I did not go out too fast.
I was unsure what this morning would bring for me. I had NO time goal in mind and repeated the words of coach George in my head. Start slow, finish fast. Race for your place, not a fast time. I woke up before 6 to check weather.com then my email to see if race director Jay Wind was going to cancel it[I knew he wasn’t].
I arrived at the C&O Canal faster than I thought I would. It has been years since I have made the small trip down there to run. In 2003 when I first began training for marathons I ventured down to the canal every weekend with friends and family[though most often with my mom and Ashley]. I’ve had good runs down there, I’ve had great runs down there. I’ve had runs that I begrudgingly would classify as neither good nor great[back then I didn’t understand that every run is good simply because you can run].
At the start line I said to my friend Kathy – *what’s your goal?* *I don’t even know what pace to go out at*. I went out at what felt like a comfortable pace that I could maintain for 13.1 miles.
Mile 1 – it starts to snow. Oh how beautiful the snow is. Mile 2 – it starts coming down harder. Mile 3 – I wonder if wearing racing flats on a frozen dirt trail was the best idea. Mile 4 – I’m really wishing this race was on the roads. Mile 5 – can’t wait for the turn around so the snow will not be in my face. Mile 6 – I realize that for 6 straight miles I have barely lifted my eyes to look up, the terrain is too uneven and now there is an inch of snow on the ground. Mile 7 – the snow is picking up even harder[I realize that despite the slowing of my pace due to the snow I could still PR] wow? PR on a course like this? Mile 8 – My eyes are starting to shut. I can’t open my eye lids. I go to brush off the snow off of them and realize that it’s not snow. It’s ice. I remove my gloves and attempt to pull the ice off my eye lashes. The ice is weighing them down and making it hard to lift my eye lids. Who knew that little bit of ice could weigh so much? I determine the only way to get it off without ripping my eye lashes out is to hold my fingers on them and *literally* melt the snow. [I continue to do this for the rest of the race] Mile 9 – I realize that with now two inches of snow on the ground, pr’ing will be impossible. Mile 10 – my feet are slipping all around. I can’t find even footing. Mile 11 – I begin to feel sorry for the people I see on the way out. They must only be on mile 3. Mile 12 – I think my garmin may be broken? How does it have me at a 7:52 pace? I’m pushing as if I am running a 6:30. Mile 13 – Thank you thank you thank you Lord for almost getting me through this – only a little more now.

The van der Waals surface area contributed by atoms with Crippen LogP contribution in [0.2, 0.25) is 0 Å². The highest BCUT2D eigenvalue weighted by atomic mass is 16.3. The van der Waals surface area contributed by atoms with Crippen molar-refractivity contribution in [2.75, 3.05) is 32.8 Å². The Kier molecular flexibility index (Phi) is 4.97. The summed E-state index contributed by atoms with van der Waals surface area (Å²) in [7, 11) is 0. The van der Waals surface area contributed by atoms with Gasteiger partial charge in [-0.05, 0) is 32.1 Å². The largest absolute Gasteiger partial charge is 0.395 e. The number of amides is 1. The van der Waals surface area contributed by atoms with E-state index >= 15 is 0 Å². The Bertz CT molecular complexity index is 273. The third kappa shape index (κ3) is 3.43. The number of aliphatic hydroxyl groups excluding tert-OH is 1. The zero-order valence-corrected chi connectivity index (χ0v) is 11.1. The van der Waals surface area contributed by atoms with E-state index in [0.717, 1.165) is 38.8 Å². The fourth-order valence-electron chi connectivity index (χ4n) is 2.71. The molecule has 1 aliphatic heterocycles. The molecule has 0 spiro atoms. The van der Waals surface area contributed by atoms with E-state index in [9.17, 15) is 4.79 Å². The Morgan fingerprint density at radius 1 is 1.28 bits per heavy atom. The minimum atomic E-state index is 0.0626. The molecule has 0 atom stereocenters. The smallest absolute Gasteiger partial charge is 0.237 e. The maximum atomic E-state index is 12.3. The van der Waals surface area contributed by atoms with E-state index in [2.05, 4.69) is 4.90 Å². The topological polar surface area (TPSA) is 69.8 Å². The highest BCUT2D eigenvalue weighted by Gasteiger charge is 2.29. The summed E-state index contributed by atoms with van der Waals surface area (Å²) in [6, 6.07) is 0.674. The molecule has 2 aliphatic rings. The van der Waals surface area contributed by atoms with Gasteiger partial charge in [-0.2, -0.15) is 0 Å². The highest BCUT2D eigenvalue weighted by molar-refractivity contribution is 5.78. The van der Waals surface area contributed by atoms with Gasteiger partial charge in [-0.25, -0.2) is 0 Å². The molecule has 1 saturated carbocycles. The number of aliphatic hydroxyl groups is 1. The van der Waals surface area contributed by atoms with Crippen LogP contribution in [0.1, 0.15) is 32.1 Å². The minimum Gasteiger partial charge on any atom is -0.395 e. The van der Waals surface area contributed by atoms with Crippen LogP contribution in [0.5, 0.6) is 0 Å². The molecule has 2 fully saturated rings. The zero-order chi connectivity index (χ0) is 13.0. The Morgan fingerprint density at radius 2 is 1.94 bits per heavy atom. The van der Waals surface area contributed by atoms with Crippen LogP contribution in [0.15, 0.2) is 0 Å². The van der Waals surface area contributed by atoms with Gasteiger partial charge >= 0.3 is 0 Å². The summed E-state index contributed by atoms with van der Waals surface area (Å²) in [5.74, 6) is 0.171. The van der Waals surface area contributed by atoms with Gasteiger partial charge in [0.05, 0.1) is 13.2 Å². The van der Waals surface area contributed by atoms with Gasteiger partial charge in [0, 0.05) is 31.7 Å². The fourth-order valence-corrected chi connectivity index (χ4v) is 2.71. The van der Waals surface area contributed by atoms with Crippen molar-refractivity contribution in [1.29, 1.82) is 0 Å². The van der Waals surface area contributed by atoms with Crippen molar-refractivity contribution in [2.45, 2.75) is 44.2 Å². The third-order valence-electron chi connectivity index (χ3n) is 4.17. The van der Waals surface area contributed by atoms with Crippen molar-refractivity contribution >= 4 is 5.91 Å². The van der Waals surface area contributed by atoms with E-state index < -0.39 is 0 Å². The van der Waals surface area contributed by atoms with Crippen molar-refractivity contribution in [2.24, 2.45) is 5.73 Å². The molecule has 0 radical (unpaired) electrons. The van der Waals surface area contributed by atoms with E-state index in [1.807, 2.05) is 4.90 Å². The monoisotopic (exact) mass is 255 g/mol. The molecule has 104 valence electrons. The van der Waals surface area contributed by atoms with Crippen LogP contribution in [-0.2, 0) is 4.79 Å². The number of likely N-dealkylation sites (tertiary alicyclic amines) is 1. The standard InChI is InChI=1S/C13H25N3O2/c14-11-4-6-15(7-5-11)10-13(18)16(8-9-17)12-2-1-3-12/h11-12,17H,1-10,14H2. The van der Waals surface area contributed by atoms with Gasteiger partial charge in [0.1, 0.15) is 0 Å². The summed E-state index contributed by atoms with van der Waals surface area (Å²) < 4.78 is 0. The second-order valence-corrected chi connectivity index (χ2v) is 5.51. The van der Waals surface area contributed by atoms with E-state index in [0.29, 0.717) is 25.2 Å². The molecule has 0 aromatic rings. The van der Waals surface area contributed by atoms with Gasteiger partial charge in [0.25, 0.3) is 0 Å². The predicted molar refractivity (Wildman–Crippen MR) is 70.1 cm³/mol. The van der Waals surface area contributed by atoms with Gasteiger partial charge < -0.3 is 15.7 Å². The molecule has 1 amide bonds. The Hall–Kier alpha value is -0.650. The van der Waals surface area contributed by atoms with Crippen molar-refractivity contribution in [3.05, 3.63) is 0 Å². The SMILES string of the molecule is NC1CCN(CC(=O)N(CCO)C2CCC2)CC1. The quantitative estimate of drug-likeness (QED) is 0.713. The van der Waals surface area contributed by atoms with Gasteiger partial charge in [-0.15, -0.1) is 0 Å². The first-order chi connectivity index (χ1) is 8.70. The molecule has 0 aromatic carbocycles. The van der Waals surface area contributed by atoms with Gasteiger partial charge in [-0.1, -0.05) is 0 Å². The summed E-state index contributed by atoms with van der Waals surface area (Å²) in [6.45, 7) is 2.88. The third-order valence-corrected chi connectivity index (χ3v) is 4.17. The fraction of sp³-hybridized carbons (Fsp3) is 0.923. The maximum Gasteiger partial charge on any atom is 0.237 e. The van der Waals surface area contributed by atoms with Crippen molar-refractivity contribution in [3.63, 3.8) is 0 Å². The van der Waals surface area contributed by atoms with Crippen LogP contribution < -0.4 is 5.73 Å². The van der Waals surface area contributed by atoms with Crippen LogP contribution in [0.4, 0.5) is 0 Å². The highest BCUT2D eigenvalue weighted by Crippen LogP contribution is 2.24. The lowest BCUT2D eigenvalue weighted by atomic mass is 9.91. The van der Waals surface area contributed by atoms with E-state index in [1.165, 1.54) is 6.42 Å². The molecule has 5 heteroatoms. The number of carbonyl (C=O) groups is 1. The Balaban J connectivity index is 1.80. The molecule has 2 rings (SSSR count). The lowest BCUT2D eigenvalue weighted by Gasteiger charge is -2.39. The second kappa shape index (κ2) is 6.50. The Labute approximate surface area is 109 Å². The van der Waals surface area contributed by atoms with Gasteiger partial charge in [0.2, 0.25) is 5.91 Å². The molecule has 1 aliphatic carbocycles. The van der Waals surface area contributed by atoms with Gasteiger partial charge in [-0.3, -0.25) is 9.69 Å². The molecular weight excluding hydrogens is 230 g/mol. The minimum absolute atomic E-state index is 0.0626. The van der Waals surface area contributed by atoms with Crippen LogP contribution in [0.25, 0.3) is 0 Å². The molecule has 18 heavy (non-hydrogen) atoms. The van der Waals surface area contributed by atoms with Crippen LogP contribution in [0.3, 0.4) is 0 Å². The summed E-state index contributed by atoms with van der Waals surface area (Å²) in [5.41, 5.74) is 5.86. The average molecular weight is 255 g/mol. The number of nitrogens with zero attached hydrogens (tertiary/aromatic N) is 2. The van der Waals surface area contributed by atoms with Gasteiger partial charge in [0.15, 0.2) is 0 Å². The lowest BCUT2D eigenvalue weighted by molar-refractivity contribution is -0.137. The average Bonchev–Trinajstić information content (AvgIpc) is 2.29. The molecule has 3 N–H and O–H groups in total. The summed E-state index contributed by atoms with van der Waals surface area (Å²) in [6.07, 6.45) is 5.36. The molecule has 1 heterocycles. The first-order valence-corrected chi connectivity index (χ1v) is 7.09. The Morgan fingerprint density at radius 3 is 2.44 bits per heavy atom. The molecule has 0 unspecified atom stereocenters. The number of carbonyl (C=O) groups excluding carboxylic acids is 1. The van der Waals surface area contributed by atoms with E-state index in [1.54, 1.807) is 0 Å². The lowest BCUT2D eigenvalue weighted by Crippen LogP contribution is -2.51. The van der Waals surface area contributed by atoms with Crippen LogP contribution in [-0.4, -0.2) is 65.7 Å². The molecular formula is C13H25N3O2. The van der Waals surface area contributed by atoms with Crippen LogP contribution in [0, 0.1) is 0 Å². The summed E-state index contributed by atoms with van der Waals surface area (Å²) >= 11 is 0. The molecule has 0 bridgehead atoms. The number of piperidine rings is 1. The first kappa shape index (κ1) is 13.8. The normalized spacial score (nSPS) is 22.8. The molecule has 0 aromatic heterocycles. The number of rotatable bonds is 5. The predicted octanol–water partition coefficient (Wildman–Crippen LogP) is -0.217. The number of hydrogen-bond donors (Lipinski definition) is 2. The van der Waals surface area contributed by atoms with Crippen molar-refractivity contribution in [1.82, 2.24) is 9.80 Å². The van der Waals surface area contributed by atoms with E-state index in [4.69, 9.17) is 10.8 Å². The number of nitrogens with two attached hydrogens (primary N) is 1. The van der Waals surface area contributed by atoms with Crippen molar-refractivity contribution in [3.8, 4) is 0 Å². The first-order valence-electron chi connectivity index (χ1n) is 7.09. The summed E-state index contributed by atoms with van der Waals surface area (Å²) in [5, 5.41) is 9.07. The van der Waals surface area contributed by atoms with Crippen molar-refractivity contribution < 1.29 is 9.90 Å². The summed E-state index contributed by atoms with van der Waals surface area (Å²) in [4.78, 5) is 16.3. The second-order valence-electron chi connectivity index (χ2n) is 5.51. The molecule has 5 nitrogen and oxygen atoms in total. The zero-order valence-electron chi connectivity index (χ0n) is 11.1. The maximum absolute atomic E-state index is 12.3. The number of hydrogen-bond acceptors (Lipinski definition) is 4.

Finish – 1:34:50. Seconds away from my time last March at National Half Marathon. Conclusion – I am way fitter this winter than last if I can push out a 1:34 on a frozen dirt trail. A trail that has a canal on one side and the rushing rapids of the Potomac River on the other side. A trail that is not closed to the public[read dogs]. A trail that was covered in two inches of snow or more by the time I finished. This has me renewed. I can’t wait to get out and race another 1/2 on the roads. Mind you I won’t be choosing one that has hairpin turns either like GFC Half Marathon.
f.a.i.t.h – when I wasn’t thinking the above thoughts during the race I thought allot about faith. Every day whether we choose to or not we put our faith in others. Faith that the people who built my house, did it properly. Faith that the people who set up the traffic light system didn’t set it up so all lights were green at the same time. Faith that the people in the factory who built my car, did not make a grave mistake and forget a part. Faith in so many things every day.
This morning I had to have faith. Faith in God that he would not bring me to a challenge that he did not expect me to complete. Faith in myself – that I could push myself through less than ideal conditions. Faith in my training – the money was in the bank, it was time to cash the check.
I did not stick around for the awards or to see my place. The roads were getting worse by the minute.[though I do think I may have finished in the top 10 women] My faith was tested yet again on the way home. While on the Dulles Toll Road I saw pileups in both directions. Ahead of me a car in the middle lane continued to skid and slide around for miles. I did not pass for fear that this person would loose control. A couple of miles later, I saw more accidents. I had to have faith that I was going to make it home in one piece, that my decision to run today was not a decision to unknowingly risk my life. I made it home in one sore piece and I am thankful.
All things considered I’m pleased with my performance. I can’t wait to get out there and race again!
6:41/6:45/6:51/6:58/7:03/7:06/7:05/7:22/7:23/7:32/7:32/7:52/7:35 – finish 1:34:50